Town officials say they’re looking into the matter.
“I hear it from where I live,” said Town Councilor Bill Gerlach, who lives half a mile away on King Road near Brayton Road.
“You hear what sounds like gunfire. It has been mentioned at the council level in passing. If there’s an illegal use that’s not permitted, then we’ll have to fix that. It’s a quality of life issue for neighbors and I have to imagine a potential safety issue,” he said.
Town Council President Ed Roderick concurred. “I have heard about the shooting going on out there,” he said, “and we’re looking into it. I can’t say more than that at this time.”
Town Solicitor Andrew Teitz said that a single police incident report, generated in response to a gunfire complaint some months back and others that may have been made more recently, has not been made public since the matter is “under investigation.”
“We are looking into what are they doing out there. Is it a noise violation, is it a zoning violation, or is it both? There are complaints.”
The quarry site consists of approximately 43 acres in two parcels owned by Ray-Lou Realty (of which Raymond E. Johnson is listed as owner) and Camaco Holdings (to which Ray-Lou Realty sold approximately 35 acres in 2011). Mr. Johnson’s interest in the larger parcel is unclear.
In 2009 dirt bike and all-terrain vehicles began flocking to the quarry to ride at a “motocross park” that Mr. Johnson had begun to build and promote. That venture drew the neighbors’ ire and was soon shut down.
The concern now is about shooting.
“I hear it occasionally sometimes during the day,” said Mona Wilsoncroft, 75, of nearby Isabella Avenue. “You can hear it more in the summer than the winter, down in the quarry, off and on for quite a while. I get to thinking, that’s awful close. It doesn’t really bother me, but it’s awfully close.” Her late husband was a hunter, she said.
“I certainly have heard it,” said Michael Shinego, 57, who lives on Deer Run Road directly across Brayton Road from the quarry. “They’ve been doing it at least a year, certainly on weekends. Most of the day, when it’s light out. When it’s nice weather they’re shooting away over there.”
Mr. Shinego said he worries about safety. “You never know with a stray bullet. Last weekend I did hear shooting going on over there.”
Chris Sousa lives a quarter mile north of the quarry. “I’m hearing it so much now, it’s like white noise,” he said. “It’s not seven days a week now like it used to be but are they shooting down there? Yes, they’re shooting down there. They’re shooting all kinds of rifles, all kinds of guns, rapid fire, like machine guns. A lot of people are complaining.”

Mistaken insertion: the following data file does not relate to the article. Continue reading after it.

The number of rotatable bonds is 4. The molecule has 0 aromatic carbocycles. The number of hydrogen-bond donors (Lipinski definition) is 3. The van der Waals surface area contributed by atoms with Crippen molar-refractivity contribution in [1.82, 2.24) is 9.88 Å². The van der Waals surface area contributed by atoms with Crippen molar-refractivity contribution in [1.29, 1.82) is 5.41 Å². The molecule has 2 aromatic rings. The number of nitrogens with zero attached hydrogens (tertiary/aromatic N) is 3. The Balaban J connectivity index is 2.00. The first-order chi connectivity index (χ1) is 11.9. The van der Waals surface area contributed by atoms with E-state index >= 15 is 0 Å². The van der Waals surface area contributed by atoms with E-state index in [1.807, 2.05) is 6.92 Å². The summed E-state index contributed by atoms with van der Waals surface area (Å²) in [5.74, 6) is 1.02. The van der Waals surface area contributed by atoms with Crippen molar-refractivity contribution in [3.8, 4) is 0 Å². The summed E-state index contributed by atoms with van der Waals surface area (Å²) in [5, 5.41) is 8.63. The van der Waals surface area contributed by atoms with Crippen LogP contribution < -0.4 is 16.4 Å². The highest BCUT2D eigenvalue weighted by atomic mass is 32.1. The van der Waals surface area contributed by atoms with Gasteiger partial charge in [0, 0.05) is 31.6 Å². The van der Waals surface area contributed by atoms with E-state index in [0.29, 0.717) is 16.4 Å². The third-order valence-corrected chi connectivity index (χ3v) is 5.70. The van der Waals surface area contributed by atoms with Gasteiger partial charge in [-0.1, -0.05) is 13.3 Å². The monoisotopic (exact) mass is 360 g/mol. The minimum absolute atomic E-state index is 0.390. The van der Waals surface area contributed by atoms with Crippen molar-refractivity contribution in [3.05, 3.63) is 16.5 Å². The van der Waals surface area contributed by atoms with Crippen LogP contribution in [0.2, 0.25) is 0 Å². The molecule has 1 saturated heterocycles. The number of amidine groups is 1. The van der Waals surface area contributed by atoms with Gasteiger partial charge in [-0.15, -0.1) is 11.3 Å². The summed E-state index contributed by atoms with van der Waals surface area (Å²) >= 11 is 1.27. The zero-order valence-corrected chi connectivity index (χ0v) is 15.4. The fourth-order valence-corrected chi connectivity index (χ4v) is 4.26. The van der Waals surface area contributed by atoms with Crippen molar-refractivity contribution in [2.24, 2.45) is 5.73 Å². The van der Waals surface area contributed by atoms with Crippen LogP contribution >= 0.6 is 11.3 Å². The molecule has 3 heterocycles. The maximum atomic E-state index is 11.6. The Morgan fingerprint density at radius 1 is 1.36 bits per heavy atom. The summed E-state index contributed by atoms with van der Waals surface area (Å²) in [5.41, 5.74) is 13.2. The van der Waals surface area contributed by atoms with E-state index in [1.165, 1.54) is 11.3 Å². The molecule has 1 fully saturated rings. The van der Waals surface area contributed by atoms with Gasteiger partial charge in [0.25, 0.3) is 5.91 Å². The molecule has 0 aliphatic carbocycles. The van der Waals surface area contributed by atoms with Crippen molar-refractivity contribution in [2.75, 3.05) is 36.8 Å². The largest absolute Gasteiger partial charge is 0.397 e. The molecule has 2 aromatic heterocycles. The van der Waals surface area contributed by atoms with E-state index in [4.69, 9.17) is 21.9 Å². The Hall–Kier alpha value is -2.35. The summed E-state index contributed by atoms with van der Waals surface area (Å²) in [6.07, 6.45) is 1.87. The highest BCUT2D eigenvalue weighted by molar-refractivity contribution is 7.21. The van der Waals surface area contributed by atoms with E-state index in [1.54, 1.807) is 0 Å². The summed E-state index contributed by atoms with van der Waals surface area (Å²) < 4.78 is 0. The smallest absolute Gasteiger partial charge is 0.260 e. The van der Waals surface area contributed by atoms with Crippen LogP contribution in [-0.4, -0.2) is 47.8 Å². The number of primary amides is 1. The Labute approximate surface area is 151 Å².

Another neighbor, Joseph Newberry, said, “I’ve heard it and it doesn’t disturb me in any way.”
Added another who asked not to be identified, “I hear it but I don’t want to get involved in the gunshot stuff. I hope it doesn’t grow.”
“I hear the guns,” said another neighbor who also did not want to be identified. “At any given time of the day, you can hear it. You can see the cars coming and going.”
The quarry owner responds
Ray Johnson, who owns and operates the quarry area, is aware of what people are saying. “I’m getting a lot of heat from my neighbors,” he said. “It’s not a business,” he says. “I do it with Randy [Lebeau]. I let him come in and use the place.”
Randy Lebeau is the owner of Sakonnet River Outfitters, a Tiverton gun shop on Main Road, that bills itself as “a one stop shop for firearms, accessories, and ammunition.”
Last fall, the gun shop Facebook page announced its first annual “pumpkin shoot,” set for Sunday, Nov. 3.
“Join us for the first annual pumpkin exploding extravaganza,” the invitation reads. It will cost $20 to participate, $1 per shot “or 6 shots for $5.” Ten of the 20 pumpkins used as targets will have “exploding tannerite in them.”
Earlier in the fall, the same Facebook page announced the shop’s “first weekly three gun tactical shoot,” involving rifles, pistols, and shotguns, scheduled for Saturday, Sept. 7.
Participants were to have one hour of “practice range time” (including a safety briefing), followed by a “full tactical course set-up for one shooter at a time,” carrying weights, while advancing to “different forms of cover” to “train the shooter how to fire under pressure,” prone and standing, with moving targets and staged weapon failures, “to put skills to the test.”
Mr. Johnson and Mr. Lebeau said both the pumpkin shoot and three-gun tactical shoot were held as scheduled.
Asked for comment about his use of the quarry for shooting, Mr. Lebeau said Saturday that he would allow himself to be interviewed only if his lawyer was present, and the interview was videotaped. “I don’t want to be misquoted.”
Mr. Johnson said he as created “a bunker style place,” at the quarry, where there’s an embankment 20 to 40 feet tall.
He estimated that it is about 2,200 feet from the nearest dwelling. People shoot in a southwest direction, he said.
Protections include “a backstop and concrete barriers and a steel plate,” he said. “It’s a place set up for gun safety and gun education.”
“I don’t charge them. I’m a member of the Sakonnet Outfitters,” he said.
Besides customers of Sakonnet Outfitters, Mr. Johnson said the shooting area has been used by correctional officers and “a couple of Tiverton police.”The law and zoning
Town zoning official Gareth Eames said the quarry is a legal non-conforming use in that R-80 zone — as long as it’s used as a quarry, it’s okay.
“But if you’re going to start another business on the site, you have to go to the zoning board for relief and get a permit.”
But Mr. Johnson said he’s not operating a shooting business at the quarry.
A state law (RIGL 11-47-50) says a property owner can discharge a gun on his or her own property, and so can another person with the owner’s permission.
Another law prohibits the discharge of firearms within 500 feet of an occupied dwelling.